If a business is going to use the services of an individual to provide it with time and effort, the general rule to follow is that they will be considered in the UK to be an employee unless there is a reason for them not to be treated as such. This general approach is termed the ‘badges of employment’ and will be a question of the amount of time spent by the employee, their obligations, their rights and their responsibilities to get the job done.
There is no definitive measure of employment vs. Contractor status, but the balance is normally tipped to indicate employment. In all cases of employment it is the employer’s responsibility to deduct the necessary taxes and it is an expectation on the employee’s part that these will be correctly calculated. The vast majority of people in the UK will never file a tax return – it is therefore down to the employer to get it right.
Where any staff are employed by a business registered in the UK (including any registration of a foreign entity with Companies House) a Pay As You Earn (PAYE) scheme will need to be set up in the business name for the collection of both tax and Social Security (National Insurance). This is a scheme set up with H M Revenue and Customs (HMRC) for administering the payroll taxes due on payments made to UK employees.
Where the employer has no place of business in the UK (e.g. the employee works from home and travels) then it is the employers responsibility to ensure that taxes are paid, but the employee effectively operates their own payroll. It is common practice for the employer to bear the cost of this.
Processing the application for a scheme takes approximately 20 working days.
Once the payroll registration is set up the payroll needs to be operated on the same basis as the payment cycle for employees (weekly, fortnightly, monthly) with monthly being by far the most common. Taxes are calculated through this process and the amount due to employees and HMRC reported.
A payroll tax period runs to 5th of each month, so any payments made within each payroll period are subject to statutory deductions for the period, and the taxes are due with HMRC two weeks after the end of the period.
Generally, on a monthly payroll, that means that the taxes are due on 19th of the month following ‘payday’.
Employees must be provided with evidence of their earnings and statutory deductions. Physical payslips are no longer required, but an online payslip in a standard format would be expected as a minimum.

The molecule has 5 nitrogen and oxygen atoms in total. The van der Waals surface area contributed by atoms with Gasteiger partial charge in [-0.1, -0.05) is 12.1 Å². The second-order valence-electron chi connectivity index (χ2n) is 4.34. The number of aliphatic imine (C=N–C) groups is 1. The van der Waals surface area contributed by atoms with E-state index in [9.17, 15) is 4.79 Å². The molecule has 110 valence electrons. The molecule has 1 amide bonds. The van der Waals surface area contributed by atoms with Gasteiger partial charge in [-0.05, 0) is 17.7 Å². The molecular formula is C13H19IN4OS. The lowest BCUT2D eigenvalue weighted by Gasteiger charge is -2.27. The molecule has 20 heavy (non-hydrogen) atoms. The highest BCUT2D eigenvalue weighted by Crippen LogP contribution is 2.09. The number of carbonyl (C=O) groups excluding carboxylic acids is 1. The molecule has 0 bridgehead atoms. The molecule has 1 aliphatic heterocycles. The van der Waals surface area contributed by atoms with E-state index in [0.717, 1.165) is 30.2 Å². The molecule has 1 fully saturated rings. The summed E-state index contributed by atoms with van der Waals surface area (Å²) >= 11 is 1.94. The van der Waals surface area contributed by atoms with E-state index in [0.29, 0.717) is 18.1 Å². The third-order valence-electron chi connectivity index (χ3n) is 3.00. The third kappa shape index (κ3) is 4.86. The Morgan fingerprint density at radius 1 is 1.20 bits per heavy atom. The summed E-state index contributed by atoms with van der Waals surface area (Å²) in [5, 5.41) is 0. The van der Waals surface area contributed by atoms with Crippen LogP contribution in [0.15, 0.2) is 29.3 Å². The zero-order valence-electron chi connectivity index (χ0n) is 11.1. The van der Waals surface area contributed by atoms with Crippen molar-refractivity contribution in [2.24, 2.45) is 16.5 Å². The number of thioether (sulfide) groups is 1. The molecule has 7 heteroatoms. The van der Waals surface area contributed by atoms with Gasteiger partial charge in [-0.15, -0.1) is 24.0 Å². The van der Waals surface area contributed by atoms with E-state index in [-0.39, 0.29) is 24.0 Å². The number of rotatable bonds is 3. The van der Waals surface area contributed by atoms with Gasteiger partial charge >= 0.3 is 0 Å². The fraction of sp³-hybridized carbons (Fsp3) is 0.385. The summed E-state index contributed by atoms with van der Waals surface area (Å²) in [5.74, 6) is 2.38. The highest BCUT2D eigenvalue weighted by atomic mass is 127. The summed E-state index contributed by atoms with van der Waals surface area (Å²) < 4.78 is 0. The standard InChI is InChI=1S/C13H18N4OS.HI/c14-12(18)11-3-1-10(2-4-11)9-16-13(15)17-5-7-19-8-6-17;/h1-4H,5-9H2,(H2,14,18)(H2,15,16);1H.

Annual returns for the payroll taxes have to be prepared and submitted to HMRC and passed to your employees. These are based on the payroll records from the year and no further collation of information should be necessary.
Any payments made to employees or on behalf of employees, who are not reported through the payroll, must be declared annually on a Form P11d.
Dispensations can be applied for in advance to disregard information on some of the common items that you may be paying to employees (refunding expenses etc.) which saves some administrative burden. This is granted only where HMRC is satisfied that sufficient controls are in place.
Any Benefits-in-Kindprovided to staff are reported in this way and may be subject to both tax and social security contributions. HMRC will take the information submitted by the employer to calculate any taxes due and will instruct the payroll scheme to deduct tax accordingly by adjusting an employee’s Tax Code.
There are other Oury Clark Quick Guides in this series that provide more detail on the responsibilities and obligations of an employer, but some key points to note are:-
This is only intended as a Quick Guide, so do seek help with any of these items to avoid penalties and legal issues.
Disclaimer: This note does not contain a full statement of the law and it does not constitute legal advice. Please seek legal advice if you have any questions about the information set out above.
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